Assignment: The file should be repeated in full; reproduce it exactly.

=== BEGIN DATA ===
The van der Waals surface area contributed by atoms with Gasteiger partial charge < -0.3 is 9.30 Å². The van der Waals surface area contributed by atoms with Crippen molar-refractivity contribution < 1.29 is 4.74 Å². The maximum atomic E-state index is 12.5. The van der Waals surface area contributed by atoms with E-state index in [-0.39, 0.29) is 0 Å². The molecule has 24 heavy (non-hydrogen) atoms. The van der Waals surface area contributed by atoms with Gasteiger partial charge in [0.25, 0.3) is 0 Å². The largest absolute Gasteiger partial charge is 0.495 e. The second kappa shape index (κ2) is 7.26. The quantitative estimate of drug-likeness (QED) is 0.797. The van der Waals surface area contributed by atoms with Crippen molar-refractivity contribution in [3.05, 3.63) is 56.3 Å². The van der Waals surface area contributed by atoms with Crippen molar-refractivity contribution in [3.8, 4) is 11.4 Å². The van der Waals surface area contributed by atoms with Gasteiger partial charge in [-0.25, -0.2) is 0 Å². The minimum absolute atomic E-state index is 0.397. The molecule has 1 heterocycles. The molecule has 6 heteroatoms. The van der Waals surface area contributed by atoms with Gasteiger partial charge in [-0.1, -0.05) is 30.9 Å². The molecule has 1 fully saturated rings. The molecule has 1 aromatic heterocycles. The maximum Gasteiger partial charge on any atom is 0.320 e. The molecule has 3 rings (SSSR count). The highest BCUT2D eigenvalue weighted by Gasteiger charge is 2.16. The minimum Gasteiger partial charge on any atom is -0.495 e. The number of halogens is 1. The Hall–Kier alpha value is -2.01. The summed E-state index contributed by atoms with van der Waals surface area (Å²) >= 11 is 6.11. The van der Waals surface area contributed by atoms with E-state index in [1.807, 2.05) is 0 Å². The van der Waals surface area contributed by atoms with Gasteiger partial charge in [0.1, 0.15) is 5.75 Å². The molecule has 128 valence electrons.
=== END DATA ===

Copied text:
The van der Waals surface area contributed by atoms with Gasteiger partial charge < -0.3 is 9.30 Å². The van der Waals surface area contributed by atoms with Crippen molar-refractivity contribution < 1.29 is 4.74 Å². The maximum atomic E-state index is 12.5. The van der Waals surface area contributed by atoms with E-state index in [-0.39, 0.29) is 0 Å². The molecule has 24 heavy (non-hydrogen) atoms. The van der Waals surface area contributed by atoms with Gasteiger partial charge in [0.25, 0.3) is 0 Å². The largest absolute Gasteiger partial charge is 0.495 e. The second kappa shape index (κ2) is 7.26. The quantitative estimate of drug-likeness (QED) is 0.797. The van der Waals surface area contributed by atoms with Crippen molar-refractivity contribution in [3.05, 3.63) is 56.3 Å². The van der Waals surface area contributed by atoms with Crippen molar-refractivity contribution in [3.8, 4) is 11.4 Å². The van der Waals surface area contributed by atoms with Gasteiger partial charge in [-0.25, -0.2) is 0 Å². The minimum absolute atomic E-state index is 0.397. The molecule has 1 heterocycles. The molecule has 6 heteroatoms. The van der Waals surface area contributed by atoms with Gasteiger partial charge in [-0.1, -0.05) is 30.9 Å². The molecule has 1 fully saturated rings. The molecule has 1 aromatic heterocycles. The maximum Gasteiger partial charge on any atom is 0.320 e. The molecule has 3 rings (SSSR count). The highest BCUT2D eigenvalue weighted by Gasteiger charge is 2.16. The minimum Gasteiger partial charge on any atom is -0.495 e. The number of halogens is 1. The Hall–Kier alpha value is -2.01. The summed E-state index contributed by atoms with van der Waals surface area (Å²) >= 11 is 6.11. The van der Waals surface area contributed by atoms with E-state index in [1.807, 2.05) is 0 Å². The van der Waals surface area contributed by atoms with Gasteiger partial charge in [0.1, 0.15) is 5.75 Å². The molecule has 128 valence electrons.